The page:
A woman on Facebook blocked me yesterday. She courteously took the trouble to message me to tell me I was blocked, in case I wouldn’t have noticed otherwise. She’s quite right, I wouldn’t.
It turns out that there are two approaches to making money by starting your own business. I can’t quote this ‘wantrepreneur’ directly, because I can no longer see her post. I’ll therefore have to paraphrase.
“Most people don’t have what it takes to be an entrepreneur. Because most people don’t have that consistency of vision and purpose that means that if they keep doing what they’re doing, and never give up, success is inevitable.”
At any rate, I called her out, and was blocked for my pains. It’s certainly true that hard work and consistency are jolly useful traits in the entrepreneurial game. But it’s certainly not true that if you work hard and consistently, success will inevitably follow. We tend to believe that because we’re told it’s true, and it’s reinforced by case studies from successful entrepreneurs.
But it’s not hard to find examples where it doesn’t work out that way. We all know people who’ve worked tirelessly in their chosen field, and never achieved the success they hoped for. Luck is part of it, but not the whole story. Instead, I’m going to suggest a couple of super boring factors help.
First, careful business planning. Work out what you’re planning to do, how long it will take, what it will cost, and where your profits will arise. I keep meeting the owners of small businesses where the process by which they can make profit is super unclear to me. And possibly to them too. There’s absolutely no point plugging away at your business idea if it will never make money. It might be a wonderful and worthwhile hobby. But it’s not a business.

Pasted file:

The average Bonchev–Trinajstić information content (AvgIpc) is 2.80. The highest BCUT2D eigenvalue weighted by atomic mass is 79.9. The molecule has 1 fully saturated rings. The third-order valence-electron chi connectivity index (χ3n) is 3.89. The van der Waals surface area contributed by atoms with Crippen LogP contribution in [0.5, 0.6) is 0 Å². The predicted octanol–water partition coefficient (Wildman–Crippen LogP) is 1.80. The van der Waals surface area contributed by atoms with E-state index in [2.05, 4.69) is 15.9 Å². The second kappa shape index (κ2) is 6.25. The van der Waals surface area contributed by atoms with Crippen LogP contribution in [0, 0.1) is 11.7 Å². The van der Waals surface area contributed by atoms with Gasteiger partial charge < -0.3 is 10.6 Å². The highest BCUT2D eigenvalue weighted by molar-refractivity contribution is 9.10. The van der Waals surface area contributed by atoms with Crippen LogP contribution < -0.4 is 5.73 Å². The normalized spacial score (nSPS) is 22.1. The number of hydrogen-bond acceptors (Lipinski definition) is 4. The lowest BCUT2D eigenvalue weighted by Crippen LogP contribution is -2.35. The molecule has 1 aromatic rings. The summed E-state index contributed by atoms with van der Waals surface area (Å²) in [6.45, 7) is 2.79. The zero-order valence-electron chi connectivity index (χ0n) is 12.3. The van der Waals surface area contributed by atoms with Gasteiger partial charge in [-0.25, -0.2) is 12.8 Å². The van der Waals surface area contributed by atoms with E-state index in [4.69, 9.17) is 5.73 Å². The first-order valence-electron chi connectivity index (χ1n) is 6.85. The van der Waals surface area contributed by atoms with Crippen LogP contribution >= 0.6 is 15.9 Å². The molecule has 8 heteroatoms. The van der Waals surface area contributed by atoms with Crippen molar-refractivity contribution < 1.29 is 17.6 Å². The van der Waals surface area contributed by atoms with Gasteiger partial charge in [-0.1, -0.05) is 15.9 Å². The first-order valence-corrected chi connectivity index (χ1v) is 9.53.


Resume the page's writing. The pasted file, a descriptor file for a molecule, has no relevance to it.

Second, test trading. Wherever possible, try your idea out on a small scale. Test trading is why I now have an Etsy store. I tested the theory, I started out on a very small scale using materials I largely scrounged. After two months of test trading I had working figures to say that if I invested in the machine and materials I needed, I’d be back in profit in less than a year. That meant that my business plan for the store was extremely robust. If I’d needed to borrow money for set up, I’d have been in a good position to do so.
Third, frugality. I don’t need to match my previous income because I saved money in that job, I saved money when I left that job and I’ve lived very carefully since then. My business might not make much money, but it’s 100% mine; I don’t have to share my not very much with a set of investors.
Fourth, review and reflection. No, of course things don’t go according to the business plan. In my business plan, my business and its income grow steadily month on month. In my life, I have hopeless months and wildly successful months. Some of my assumptions were wrong; possibly most of them. But because I took the time to write down those assumptions, I now have something to measure against.
Fifth, flexibility. I don’t get all my income from one stream. I’m continuously aiming to develop new sources of income. I’m not committed to a particular money making dream; I keep an eye out for different ways people make money and try to learn about them. Because the opportunity just around the corner might be the best one of all.
Now, none of this is as enticing as the idea that if you work hard and believe in yourself, success is inevitable. So my Facebook acquaintance blocked me because she ‘didn’t need such negativity in her life’. If that’s negativity, I’ll have a plateful, thanks.